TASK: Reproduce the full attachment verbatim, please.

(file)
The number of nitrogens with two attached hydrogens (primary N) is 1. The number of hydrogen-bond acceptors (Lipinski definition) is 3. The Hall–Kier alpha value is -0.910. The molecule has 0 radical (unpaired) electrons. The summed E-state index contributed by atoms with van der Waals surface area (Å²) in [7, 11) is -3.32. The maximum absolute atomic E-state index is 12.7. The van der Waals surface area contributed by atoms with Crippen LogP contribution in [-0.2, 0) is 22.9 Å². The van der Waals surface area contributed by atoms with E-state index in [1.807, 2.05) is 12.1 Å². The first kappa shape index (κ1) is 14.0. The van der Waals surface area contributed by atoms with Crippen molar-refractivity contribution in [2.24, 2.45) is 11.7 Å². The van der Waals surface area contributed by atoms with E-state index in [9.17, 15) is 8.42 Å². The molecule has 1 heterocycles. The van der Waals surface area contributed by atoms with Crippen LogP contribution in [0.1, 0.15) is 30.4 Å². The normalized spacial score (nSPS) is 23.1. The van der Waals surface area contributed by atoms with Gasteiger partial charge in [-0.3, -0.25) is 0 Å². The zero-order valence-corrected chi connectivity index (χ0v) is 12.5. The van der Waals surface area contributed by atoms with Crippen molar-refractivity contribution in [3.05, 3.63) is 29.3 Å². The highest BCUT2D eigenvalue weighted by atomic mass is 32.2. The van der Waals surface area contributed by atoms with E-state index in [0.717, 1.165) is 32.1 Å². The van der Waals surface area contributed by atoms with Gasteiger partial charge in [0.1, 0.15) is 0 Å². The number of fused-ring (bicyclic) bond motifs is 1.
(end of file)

The number of nitrogens with two attached hydrogens (primary N) is 1. The number of hydrogen-bond acceptors (Lipinski definition) is 3. The Hall–Kier alpha value is -0.910. The molecule has 0 radical (unpaired) electrons. The summed E-state index contributed by atoms with van der Waals surface area (Å²) in [7, 11) is -3.32. The maximum absolute atomic E-state index is 12.7. The van der Waals surface area contributed by atoms with Crippen LogP contribution in [-0.2, 0) is 22.9 Å². The van der Waals surface area contributed by atoms with E-state index in [1.807, 2.05) is 12.1 Å². The first kappa shape index (κ1) is 14.0. The van der Waals surface area contributed by atoms with Crippen molar-refractivity contribution in [2.24, 2.45) is 11.7 Å². The van der Waals surface area contributed by atoms with E-state index in [9.17, 15) is 8.42 Å². The molecule has 1 heterocycles. The van der Waals surface area contributed by atoms with Crippen LogP contribution in [0.1, 0.15) is 30.4 Å². The normalized spacial score (nSPS) is 23.1. The van der Waals surface area contributed by atoms with Gasteiger partial charge in [-0.3, -0.25) is 0 Å². The zero-order valence-corrected chi connectivity index (χ0v) is 12.5. The van der Waals surface area contributed by atoms with Crippen molar-refractivity contribution in [3.05, 3.63) is 29.3 Å². The highest BCUT2D eigenvalue weighted by atomic mass is 32.2. The van der Waals surface area contributed by atoms with E-state index in [0.717, 1.165) is 32.1 Å². The van der Waals surface area contributed by atoms with Gasteiger partial charge in [0.1, 0.15) is 0 Å². The number of fused-ring (bicyclic) bond motifs is 1.